Review: Tea for two and a piece of cake by Preeti Shenoy

January 10, 2014
Author: Preeti Shenoy
Publisher: Random House
Year: 2012
ISBN: 9788184002799
Rating: ★★★½☆
Read book reviews from other readers

Preeti Shenoy fans can rejoice- here’s another breezy read from the talented author. Tea for two and a piece of cake takes us through the journey of Nisha, from her falling in love and getting married to her ultimate stance as a strong, independent woman. 


Nisha, a ‘plain Jane’ is a 26 year old girl; plump, plain-looking, and without a boyfriend. Her life is turned upside down when she meets the ultra-charismatic businessman Samir Sharma at a party. She is swept off her feet by his charms and soon lands a new job as his secretary. Opposites attract and their love affair soon becomes a marriage. But problems soon creep into paradise, as Samir falls in love with someone else and breaks up with Nisha (over a phone call!). A shattered Nisha shifts to her late father’s house; ahead of her now lies the humongous task of raising two children with no money or employment.

This is a story about how a woman who overcomes all odds and establishes herself. It is a gripping tale of love lost and found, and it questions the fundamental societal belief that a woman needs to be married to feel complete.


Samir is Nisha’s husband, soon ex-husband. Chetna is Nisha’s friend; her character is symbolic of today’s age and how for some, relationships are just a matter of money. Akash is Nisha’s loyal friend who steps into her life when she is going through the worst of times. His character is likeable and his entry makes the story exciting. Mrs. B is another likeable character; she is Nisha’s neighbour and is instrumental to Nisha coping with the tragedy of her past.


I found the cover really beautiful. Another scorer is the index; all the chapters are named after songs. The book is beautifully written (as all Preeti Shenoy books are), a delightful story conveyed in a simple language. The fact that Preeti took efforts to explain Samir’s side through his letters is appreciable. The story also indulges in grave topics like death and explores the immortal nature of human beings, and the unpredictability of life.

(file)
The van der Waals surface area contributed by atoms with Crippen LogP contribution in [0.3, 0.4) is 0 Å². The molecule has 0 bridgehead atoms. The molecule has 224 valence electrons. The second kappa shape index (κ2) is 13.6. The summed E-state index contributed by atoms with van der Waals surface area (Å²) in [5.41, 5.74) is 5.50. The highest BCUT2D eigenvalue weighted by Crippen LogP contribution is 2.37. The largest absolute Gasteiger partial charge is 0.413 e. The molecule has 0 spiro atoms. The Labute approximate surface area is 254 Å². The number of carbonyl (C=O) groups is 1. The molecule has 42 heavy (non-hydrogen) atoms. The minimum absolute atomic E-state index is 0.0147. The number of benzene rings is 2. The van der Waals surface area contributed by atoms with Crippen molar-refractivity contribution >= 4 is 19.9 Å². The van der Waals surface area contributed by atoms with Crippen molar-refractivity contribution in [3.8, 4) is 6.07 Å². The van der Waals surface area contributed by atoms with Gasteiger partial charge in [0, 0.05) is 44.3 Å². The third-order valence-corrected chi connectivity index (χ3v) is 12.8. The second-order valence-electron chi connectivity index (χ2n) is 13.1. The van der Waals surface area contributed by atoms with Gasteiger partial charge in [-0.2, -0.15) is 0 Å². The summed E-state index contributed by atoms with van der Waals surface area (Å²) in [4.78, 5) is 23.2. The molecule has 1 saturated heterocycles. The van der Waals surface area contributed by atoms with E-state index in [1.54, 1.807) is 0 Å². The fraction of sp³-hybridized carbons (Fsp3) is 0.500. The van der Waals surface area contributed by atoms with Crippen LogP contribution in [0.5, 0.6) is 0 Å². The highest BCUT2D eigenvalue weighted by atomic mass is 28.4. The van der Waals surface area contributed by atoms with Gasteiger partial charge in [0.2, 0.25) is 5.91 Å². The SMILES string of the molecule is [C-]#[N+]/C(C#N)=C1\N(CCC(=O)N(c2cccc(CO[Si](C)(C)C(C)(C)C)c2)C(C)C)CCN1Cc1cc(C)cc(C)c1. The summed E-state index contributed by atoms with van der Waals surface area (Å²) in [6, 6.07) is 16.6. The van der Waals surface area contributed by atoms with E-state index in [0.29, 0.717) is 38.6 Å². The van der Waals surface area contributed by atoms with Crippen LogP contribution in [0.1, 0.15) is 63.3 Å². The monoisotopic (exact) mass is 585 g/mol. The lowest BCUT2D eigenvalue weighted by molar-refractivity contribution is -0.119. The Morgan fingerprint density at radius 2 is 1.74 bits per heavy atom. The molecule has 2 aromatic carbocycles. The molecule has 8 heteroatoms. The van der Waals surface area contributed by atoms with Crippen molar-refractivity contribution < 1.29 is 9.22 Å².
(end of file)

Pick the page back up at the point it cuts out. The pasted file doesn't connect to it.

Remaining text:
The book becomes quite predictable toward the end. Except Nisha, none of the characters are well explored. The writer leaves clues about future events at places, which puts an end to all curiosity.  

Overall View

The simplicity in the book wins you over. If you are looking for a new, light and refreshing read, definitely go for this one!

Do read our reviews of Preeti Shenoy’s Life is What You Make it and The One You Cannot Have, and catch our interviews with her (1 & 2). 

Pratibha Jain
Contact her-

Pratibha Jain

Editor and Writer at IndiaBookStore
Having an insatiable appetite for books, she is always loading her shelves with more books than she can read. An irregular blogger, she loves to google about anything and everything. Apart from reading and writing, she enjoys solitude and poetry and when time permits her textbooks on finance!
Pratibha Jain
Contact her-

Latest posts by Pratibha Jain (see all)


  • Shweta January 12, 2014 at 2:28 PM

    Love the cover!

    • pratibha jain January 17, 2014 at 11:39 AM

      It is beautiful indeed! 🙂

      • IndiaBookStore January 21, 2014 at 5:58 AM

        Me too. Don’t judge a book by its cover they say….. but I’m afraid we often DO pick up a book because we’re intrigued by the cover!

Leave a Reply

Your email address will not be published. Required fields are marked *